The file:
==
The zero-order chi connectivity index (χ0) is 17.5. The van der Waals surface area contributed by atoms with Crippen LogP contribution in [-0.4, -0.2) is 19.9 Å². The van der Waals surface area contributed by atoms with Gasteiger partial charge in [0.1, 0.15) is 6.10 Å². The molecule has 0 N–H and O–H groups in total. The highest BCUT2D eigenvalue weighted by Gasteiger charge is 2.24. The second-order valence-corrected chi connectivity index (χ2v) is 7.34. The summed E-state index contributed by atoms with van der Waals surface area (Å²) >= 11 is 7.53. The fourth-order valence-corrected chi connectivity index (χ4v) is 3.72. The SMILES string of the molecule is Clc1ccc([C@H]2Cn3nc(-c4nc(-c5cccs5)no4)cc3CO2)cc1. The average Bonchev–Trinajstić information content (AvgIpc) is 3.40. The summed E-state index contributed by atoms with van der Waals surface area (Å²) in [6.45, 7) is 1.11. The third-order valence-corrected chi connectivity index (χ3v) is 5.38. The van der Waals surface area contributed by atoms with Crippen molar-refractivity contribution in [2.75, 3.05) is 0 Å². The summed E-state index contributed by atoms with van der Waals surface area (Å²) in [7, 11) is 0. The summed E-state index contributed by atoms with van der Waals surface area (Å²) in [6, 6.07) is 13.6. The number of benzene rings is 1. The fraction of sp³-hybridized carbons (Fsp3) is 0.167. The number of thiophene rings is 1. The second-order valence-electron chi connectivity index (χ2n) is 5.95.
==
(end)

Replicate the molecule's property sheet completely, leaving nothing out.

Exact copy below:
The zero-order chi connectivity index (χ0) is 17.5. The van der Waals surface area contributed by atoms with Crippen LogP contribution in [-0.4, -0.2) is 19.9 Å². The van der Waals surface area contributed by atoms with Gasteiger partial charge in [0.1, 0.15) is 6.10 Å². The molecule has 0 N–H and O–H groups in total. The highest BCUT2D eigenvalue weighted by Gasteiger charge is 2.24. The second-order valence-corrected chi connectivity index (χ2v) is 7.34. The summed E-state index contributed by atoms with van der Waals surface area (Å²) >= 11 is 7.53. The fourth-order valence-corrected chi connectivity index (χ4v) is 3.72. The SMILES string of the molecule is Clc1ccc([C@H]2Cn3nc(-c4nc(-c5cccs5)no4)cc3CO2)cc1. The average Bonchev–Trinajstić information content (AvgIpc) is 3.40. The summed E-state index contributed by atoms with van der Waals surface area (Å²) in [6.45, 7) is 1.11. The third-order valence-corrected chi connectivity index (χ3v) is 5.38. The van der Waals surface area contributed by atoms with Crippen molar-refractivity contribution in [2.75, 3.05) is 0 Å². The summed E-state index contributed by atoms with van der Waals surface area (Å²) in [7, 11) is 0. The summed E-state index contributed by atoms with van der Waals surface area (Å²) in [6, 6.07) is 13.6. The number of benzene rings is 1. The fraction of sp³-hybridized carbons (Fsp3) is 0.167. The number of thiophene rings is 1. The second-order valence-electron chi connectivity index (χ2n) is 5.95.